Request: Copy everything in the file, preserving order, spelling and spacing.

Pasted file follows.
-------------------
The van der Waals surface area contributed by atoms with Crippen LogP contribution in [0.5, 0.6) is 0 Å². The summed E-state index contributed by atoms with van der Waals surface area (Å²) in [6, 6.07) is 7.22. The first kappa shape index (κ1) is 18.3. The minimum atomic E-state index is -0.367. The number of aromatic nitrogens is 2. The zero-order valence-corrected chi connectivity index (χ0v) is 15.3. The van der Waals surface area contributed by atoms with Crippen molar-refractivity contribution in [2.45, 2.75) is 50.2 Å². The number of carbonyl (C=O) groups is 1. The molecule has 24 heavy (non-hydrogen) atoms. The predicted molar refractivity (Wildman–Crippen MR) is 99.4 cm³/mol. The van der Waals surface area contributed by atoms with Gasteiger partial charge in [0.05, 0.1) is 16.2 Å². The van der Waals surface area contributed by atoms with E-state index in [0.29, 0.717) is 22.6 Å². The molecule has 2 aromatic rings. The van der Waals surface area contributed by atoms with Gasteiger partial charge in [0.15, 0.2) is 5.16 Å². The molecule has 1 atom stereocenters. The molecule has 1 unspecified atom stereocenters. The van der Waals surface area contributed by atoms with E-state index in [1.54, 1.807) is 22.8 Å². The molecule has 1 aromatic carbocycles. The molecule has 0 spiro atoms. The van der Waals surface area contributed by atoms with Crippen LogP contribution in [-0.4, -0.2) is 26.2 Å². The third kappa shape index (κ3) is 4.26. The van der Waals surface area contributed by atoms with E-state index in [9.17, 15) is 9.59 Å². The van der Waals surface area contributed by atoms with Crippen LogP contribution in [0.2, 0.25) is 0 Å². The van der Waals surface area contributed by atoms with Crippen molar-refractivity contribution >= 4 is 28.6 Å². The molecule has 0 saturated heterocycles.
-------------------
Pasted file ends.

The van der Waals surface area contributed by atoms with Crippen LogP contribution in [0.5, 0.6) is 0 Å². The summed E-state index contributed by atoms with van der Waals surface area (Å²) in [6, 6.07) is 7.22. The first kappa shape index (κ1) is 18.3. The minimum atomic E-state index is -0.367. The number of aromatic nitrogens is 2. The zero-order valence-corrected chi connectivity index (χ0v) is 15.3. The van der Waals surface area contributed by atoms with Crippen molar-refractivity contribution in [2.45, 2.75) is 50.2 Å². The number of carbonyl (C=O) groups is 1. The molecule has 24 heavy (non-hydrogen) atoms. The predicted molar refractivity (Wildman–Crippen MR) is 99.4 cm³/mol. The van der Waals surface area contributed by atoms with Gasteiger partial charge in [0.05, 0.1) is 16.2 Å². The van der Waals surface area contributed by atoms with E-state index in [0.29, 0.717) is 22.6 Å². The molecule has 2 aromatic rings. The van der Waals surface area contributed by atoms with Gasteiger partial charge in [0.15, 0.2) is 5.16 Å². The molecule has 1 atom stereocenters. The molecule has 1 unspecified atom stereocenters. The van der Waals surface area contributed by atoms with E-state index in [1.54, 1.807) is 22.8 Å². The molecule has 1 aromatic carbocycles. The molecule has 0 spiro atoms. The van der Waals surface area contributed by atoms with Crippen LogP contribution in [-0.4, -0.2) is 26.2 Å². The third kappa shape index (κ3) is 4.26. The van der Waals surface area contributed by atoms with E-state index in [9.17, 15) is 9.59 Å². The van der Waals surface area contributed by atoms with Crippen LogP contribution in [0.2, 0.25) is 0 Å². The van der Waals surface area contributed by atoms with Crippen molar-refractivity contribution >= 4 is 28.6 Å². The molecule has 0 saturated heterocycles.